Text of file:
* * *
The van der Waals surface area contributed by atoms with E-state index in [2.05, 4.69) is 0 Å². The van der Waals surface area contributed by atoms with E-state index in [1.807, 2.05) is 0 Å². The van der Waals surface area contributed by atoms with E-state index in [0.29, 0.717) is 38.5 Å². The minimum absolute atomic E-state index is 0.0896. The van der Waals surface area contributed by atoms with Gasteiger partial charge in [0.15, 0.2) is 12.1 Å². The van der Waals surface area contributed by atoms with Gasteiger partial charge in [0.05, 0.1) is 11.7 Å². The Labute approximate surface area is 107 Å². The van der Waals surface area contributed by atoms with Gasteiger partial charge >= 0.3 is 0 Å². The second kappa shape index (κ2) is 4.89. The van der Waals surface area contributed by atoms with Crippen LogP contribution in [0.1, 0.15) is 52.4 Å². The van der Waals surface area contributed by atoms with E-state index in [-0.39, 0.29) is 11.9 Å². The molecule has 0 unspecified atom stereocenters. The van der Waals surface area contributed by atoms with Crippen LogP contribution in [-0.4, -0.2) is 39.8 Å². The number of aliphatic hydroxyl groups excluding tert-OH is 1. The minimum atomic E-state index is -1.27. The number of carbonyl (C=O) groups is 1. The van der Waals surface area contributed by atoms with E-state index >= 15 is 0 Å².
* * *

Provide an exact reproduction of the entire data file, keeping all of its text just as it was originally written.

The van der Waals surface area contributed by atoms with E-state index in [2.05, 4.69) is 0 Å². The van der Waals surface area contributed by atoms with E-state index in [1.807, 2.05) is 0 Å². The van der Waals surface area contributed by atoms with E-state index in [0.29, 0.717) is 38.5 Å². The minimum absolute atomic E-state index is 0.0896. The van der Waals surface area contributed by atoms with Gasteiger partial charge in [0.15, 0.2) is 12.1 Å². The van der Waals surface area contributed by atoms with Gasteiger partial charge in [0.05, 0.1) is 11.7 Å². The Labute approximate surface area is 107 Å². The van der Waals surface area contributed by atoms with Gasteiger partial charge >= 0.3 is 0 Å². The second kappa shape index (κ2) is 4.89. The van der Waals surface area contributed by atoms with Crippen LogP contribution in [0.1, 0.15) is 52.4 Å². The van der Waals surface area contributed by atoms with E-state index in [-0.39, 0.29) is 11.9 Å². The molecule has 0 unspecified atom stereocenters. The van der Waals surface area contributed by atoms with Crippen LogP contribution in [-0.4, -0.2) is 39.8 Å². The number of aliphatic hydroxyl groups excluding tert-OH is 1. The minimum atomic E-state index is -1.27. The number of carbonyl (C=O) groups is 1. The van der Waals surface area contributed by atoms with E-state index >= 15 is 0 Å².